The day started with that wonderful view of the Pacific - here is a short video showing what I had outside the double glass doors of my hotel room this morning.

Pacific Star Winery's tasting room is about 12 miles north of Fort Bragg on Highway 1. The rocky cliffs behind the business might make it one of the best places in the world to sip a glass of wine.

Sally Ottoson got started in the wine business in 1972 managing California's first wine bar. She had a Napa Valley winery but eventually returned home in 1987 to Mendocino. The charismatic Ottoson likes to make different wines and age a number of cases from each vintage.

In her tasting room you can find almost anything you'd expect at any Californa winery, except Cabernet, and many seldom found. She makes a 100 percent Carignane and the ancient Italian Charbono.

Her wine making style? "I like to add a little bit of this to a little bit of that," she explains with a big grin and laugh. "We make a huge effort to make wine fun. Don't agonize over it. I make wine the old-fashioned way. I make wine in barrels."

She has several blends on her tasting menu and the label always tells the tasting room visitors what grapes are in the wine. But not always ALL the grapes. "I like to think of that as just a guideline," she laughed.

Most of her business comes through a big wine club membership and tasting room sales. Many come for the view. It's not hard to imagine that if a curious visitor stops by that they're destined to become one of Sally's friends. She'll charm then into a return visit and probably sell them some wine.

The view behind the winery is several degrees beyond stunning. Here is a 30-second video clip I shot of the ocean shore behind Pacific Star Winery.

Charlie and Martha Barra were incredibly gracious hosts to wrap up our trip. Charlie is known for his California wine stories and he sure didn't disappoint. Their home features large glass windows across the back of the house with a stunning Pacific Ocean view.

We tasted our way through the evening and dinner on Barra's wines. An added special twist was to have Chef Silver Canul of Silver's at The Wharf cooking for us in Martha's kitchn. Earlier in the day, Sliver was honored in the professional category for his crabcakes at the Crab/Wine Fest.

Barra got started in the wine business as a 19 year old. He calls himself "just a farmer." Through the years he has built a label and stable of wines respected throughout the state and enjoyed around the world. He's never made the wine and insists he doesn't make too many suggestions. He laughs aloud when noting that winemakers often want to tell him how to grow the grapes, though.

The stories range from funny to wise and are filled with the names who've made Californa wine great. When Charlie talks about "Bob," it's Robert Mondavi, of course. He has been friends with the Wente family (premier Chardonnay producers) for decades. The list goes on and on. He is one of those pioneers who has seen every change since California wine became a world force.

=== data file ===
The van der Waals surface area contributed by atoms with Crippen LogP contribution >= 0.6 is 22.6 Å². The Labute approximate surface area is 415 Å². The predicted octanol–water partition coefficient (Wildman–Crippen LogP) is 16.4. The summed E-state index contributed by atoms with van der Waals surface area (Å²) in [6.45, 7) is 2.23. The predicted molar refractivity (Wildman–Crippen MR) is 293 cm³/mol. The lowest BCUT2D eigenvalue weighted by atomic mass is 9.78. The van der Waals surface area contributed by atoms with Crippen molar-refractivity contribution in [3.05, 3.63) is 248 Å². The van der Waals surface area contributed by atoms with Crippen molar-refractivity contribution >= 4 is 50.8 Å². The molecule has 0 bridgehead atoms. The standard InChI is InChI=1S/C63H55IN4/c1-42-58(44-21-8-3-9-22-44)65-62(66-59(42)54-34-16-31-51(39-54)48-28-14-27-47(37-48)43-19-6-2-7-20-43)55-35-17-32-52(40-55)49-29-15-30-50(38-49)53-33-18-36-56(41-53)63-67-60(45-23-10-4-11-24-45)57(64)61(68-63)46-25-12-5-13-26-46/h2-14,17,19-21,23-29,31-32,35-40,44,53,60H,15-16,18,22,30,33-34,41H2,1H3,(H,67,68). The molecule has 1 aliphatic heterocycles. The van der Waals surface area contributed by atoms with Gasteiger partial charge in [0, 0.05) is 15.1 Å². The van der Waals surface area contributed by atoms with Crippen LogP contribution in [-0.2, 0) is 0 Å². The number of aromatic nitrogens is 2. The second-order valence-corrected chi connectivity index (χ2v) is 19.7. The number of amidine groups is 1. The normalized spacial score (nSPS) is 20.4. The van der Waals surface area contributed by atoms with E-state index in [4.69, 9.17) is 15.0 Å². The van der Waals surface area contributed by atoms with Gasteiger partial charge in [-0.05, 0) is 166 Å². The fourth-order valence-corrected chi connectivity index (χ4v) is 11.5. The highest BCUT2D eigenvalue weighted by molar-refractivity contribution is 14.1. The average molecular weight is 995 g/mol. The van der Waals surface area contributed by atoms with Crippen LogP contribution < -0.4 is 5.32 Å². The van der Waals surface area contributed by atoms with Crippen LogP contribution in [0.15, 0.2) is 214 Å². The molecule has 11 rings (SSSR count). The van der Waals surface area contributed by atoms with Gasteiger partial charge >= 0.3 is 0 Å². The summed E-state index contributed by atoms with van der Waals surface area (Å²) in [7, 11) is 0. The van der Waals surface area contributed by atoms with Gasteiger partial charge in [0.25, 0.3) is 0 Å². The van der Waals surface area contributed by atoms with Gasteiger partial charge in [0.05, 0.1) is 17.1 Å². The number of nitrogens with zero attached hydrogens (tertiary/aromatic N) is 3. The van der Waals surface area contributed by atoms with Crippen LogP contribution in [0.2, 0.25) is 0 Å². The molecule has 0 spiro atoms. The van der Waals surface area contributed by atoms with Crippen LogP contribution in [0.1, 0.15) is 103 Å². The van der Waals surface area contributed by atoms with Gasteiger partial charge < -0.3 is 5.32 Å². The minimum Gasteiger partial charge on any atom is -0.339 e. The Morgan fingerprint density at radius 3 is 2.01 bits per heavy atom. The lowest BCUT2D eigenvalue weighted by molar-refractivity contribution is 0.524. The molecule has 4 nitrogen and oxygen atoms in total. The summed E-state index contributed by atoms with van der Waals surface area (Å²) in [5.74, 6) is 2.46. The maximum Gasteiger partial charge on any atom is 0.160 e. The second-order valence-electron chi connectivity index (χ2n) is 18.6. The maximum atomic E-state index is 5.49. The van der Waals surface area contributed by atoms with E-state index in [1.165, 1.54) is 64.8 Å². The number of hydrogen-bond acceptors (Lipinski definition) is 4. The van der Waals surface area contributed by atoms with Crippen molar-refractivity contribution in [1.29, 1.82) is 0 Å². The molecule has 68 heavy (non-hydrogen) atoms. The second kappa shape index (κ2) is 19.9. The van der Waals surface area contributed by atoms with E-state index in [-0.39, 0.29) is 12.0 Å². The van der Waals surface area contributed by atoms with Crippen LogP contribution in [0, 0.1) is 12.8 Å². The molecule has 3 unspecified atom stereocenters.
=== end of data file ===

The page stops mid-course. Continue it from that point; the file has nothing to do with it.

Barra wines are sold in Japan, Sweden, and Canada and most of the U.S. I didn't take any notes. It just didn't seem right. We were invited into the Barra home to hear Charlie's stories and share their great wine. It's all part of a lifestyle the Barras embrace and represent.

I'll have more video, photos, and some overall perspective of this area in the coming days. Sunday it's time to go home and face the snow and cold. I also have two or three stories for the newspaper and probably Palate Press.

But the trip left an impression. Mendocino is real farming with respect for the land and great wines worth their price point. It's a real contrast to some of the state's better known wine regions. Mendocino is worth a visit and a taste.

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Saturday, January 22, 2011

Preserving the Land; Wine Characters Abound

Mendocino, Calif. – Our traveling group of wine journalists started Thursday on a 2,000-acre ranch in the Ukiah Valley, made its way through the Anderson Valley, and ended the day eating fresh Dungeness crab.

Yes, they treat us well. And I haven’t even got to the view outside the window 8 feet from where I’m writing this Friday morning! Well, that would be the view in the photo above!

One thing that has made a big impression in the two full days of winery visits is how seriously these producers take caring for the land. Many of the vineyards represent only a small fraction of the total ranch property owned by these family wine operations.

Nelson Family Vineyards was our first stop and such an operation. Chris Nelson gave us a tour of the property and talked about how his parents moved up to Mendocino County from Silicon Valley. The ranch is 2,000 acres but just 168 are planted in vineyard. They also raise cattle; grow strawberries, pears, Christmas trees and pears. Only 300 acres of the ranch are farmed at all.

One thing that is so much fun and educational is going out onto the property with the winemaker and learning the farm to glass process. We tasted the Nelson Riesling (light, mild fruit, and perfect for food) and Cabernet Sauvignon right in the vineyard where the grapes are grown.

We tasted nearly the full line of Nelson wines which were nicely balanced. His white wines were beautiful, the reds a touch light for my taste but still well made. He has a couple of nice – and not over the top – dessert wines including an Orange Muscat. The family originally planted the Orange Muscat grapes at the request of Napa icon Robert Mondavi.